|9||Plants 2–3 m; leaf blades membranous; solitary pistillate umbel with peduncle longer than subtending leaf, staminate with peduncle equaling subtending leaf; berry diameter much less than length of pedicel; nw California.||Smilax jamesii|
|10||Stems densely pubescent; leaf blades densely pubescent abaxially; fruit red, apex pointed.||Smilax pumila|
|10||Stems glabrous (except for prickles); leaf blades glabrous or minutely pubescent abaxially; fruit red, orange, black, or purple, globose, ovoid, or flattened.||> 11|
|11||Leaf blades abaxially silvery to grayish, glaucous.||Smilax glauca|
|11||Leaf blades abaxially green, not glaucous.||> 12|
|12||Peduncle 1.5 or more times as long as petiole of subtending leaf.||> 13|
|12||Peduncle less than 1.5 times as long as petiole of subtending leaf.||> 15|
|13||Leaf blade margins with thickened, cartilaginous band, often revolute and appearing as prominent vein parallel to margins, entire to remotely spinose-ciliate, frequently lobed at base; prickles rigid, broad-based; leaves drying to uniform tan.||Smilax bona-nox|
|13||Leaf blade margins thin, flat, without cartilaginous band, uniformly minutely serrulate in lower half or entire, never lobed; prickles flexible, bristlelike; leaves drying to dull ashy green.||> 14|
|14||Leaf blade margins minutely serrulate in basal half; e United States.||Smilax tamnoides|
|14||Leaf blade margins entire; California, Oregon.||Smilax californica|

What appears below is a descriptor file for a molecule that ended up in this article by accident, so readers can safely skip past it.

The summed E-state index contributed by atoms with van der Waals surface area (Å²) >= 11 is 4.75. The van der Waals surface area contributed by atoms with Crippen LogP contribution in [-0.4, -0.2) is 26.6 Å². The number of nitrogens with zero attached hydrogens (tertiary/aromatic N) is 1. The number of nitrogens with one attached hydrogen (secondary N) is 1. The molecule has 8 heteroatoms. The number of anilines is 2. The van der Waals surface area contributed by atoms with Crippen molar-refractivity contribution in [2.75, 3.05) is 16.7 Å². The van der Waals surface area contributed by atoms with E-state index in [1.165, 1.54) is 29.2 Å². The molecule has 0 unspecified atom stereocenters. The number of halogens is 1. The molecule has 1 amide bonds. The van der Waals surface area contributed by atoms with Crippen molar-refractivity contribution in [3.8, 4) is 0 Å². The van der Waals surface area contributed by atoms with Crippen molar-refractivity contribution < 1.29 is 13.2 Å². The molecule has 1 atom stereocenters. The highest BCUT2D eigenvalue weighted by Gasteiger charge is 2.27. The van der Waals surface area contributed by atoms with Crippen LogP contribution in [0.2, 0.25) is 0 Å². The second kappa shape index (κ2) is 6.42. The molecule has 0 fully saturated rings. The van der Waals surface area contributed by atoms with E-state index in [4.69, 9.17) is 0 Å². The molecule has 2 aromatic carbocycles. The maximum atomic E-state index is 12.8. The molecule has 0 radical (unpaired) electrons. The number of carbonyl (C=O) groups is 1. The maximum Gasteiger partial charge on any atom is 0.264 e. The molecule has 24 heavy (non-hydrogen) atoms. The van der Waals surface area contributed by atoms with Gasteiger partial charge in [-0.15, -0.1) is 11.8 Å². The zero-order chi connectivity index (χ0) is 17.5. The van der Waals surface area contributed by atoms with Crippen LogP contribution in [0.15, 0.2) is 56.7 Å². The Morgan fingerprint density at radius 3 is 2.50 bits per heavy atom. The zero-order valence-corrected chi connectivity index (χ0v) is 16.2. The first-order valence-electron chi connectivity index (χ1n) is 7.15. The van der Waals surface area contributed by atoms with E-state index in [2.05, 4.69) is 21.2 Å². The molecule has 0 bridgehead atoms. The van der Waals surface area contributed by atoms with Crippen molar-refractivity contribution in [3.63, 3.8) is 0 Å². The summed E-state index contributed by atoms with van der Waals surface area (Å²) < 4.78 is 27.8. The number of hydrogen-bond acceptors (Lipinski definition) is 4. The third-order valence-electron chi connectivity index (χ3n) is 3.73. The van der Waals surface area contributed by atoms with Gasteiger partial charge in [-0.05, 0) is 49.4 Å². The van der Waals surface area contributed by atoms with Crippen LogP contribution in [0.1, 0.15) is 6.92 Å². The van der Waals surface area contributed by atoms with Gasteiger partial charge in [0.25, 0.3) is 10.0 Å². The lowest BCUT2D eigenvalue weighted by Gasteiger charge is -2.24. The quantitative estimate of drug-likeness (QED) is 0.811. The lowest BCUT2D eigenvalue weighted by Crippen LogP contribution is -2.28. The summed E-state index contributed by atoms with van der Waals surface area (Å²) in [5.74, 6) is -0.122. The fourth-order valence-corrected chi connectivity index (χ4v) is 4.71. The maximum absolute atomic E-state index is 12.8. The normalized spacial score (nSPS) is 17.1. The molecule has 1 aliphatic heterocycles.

|15||Leaf blade margins spinose-dentate, teeth firm, spiny, or margins sometimes entire with thick edges; s Florida including the Keys.||Smilax havanensis|
|15||Leaf blade margins entire to lobed basally, without teeth or thick edges; widely distributed.||> 16|
|16||Leaves deciduous or partially evergreen; blade ovate, ovate-oblong, narrowly ovate, suborbicular, or reniform, base rounded to cordate.||> 17|
|16||Leaves evergreen; blade oblong, oblong-lanceolate, oblong-linear, lance-ovate, or narrowly ovate, base cuneate to attenuate (sometimes rounded in S. laurifolia).||> 18|
|17||Fruit bright red to orange; perianth brownish yellow; leaf blades ovate-lanceolate to ovate-oblong; in mud or shallow water.||Smilax walteri|
|17||Fruit black to blue; perianth yellowish green to bronze; leaf blades usually ovate to broadly ovate; dry sites.||Smilax rotundifolia|
|18||Distal leaf blades usually less than 5 cm, base auriculate, pandurate, or rounded.||Smilax auriculata|
|18||Distal leaf blades (5–)7+ cm, base unlobed.||> 19|
|19||Leaf blades lanceolate-ovate to narrowly ovate, prominently reticulate, often variegated, 5-veined from base, apex gradually narrowed, acute, or acuminate.||Smilax smallii|
|19||Leaf blades linear, oblong, lance-oblong, or narrowly elliptic, sometimes broadly ovate, not prominently reticulate, 3-veined from base, apex abruptly narrowed to acute point or rounded.||Smilax laurifolia|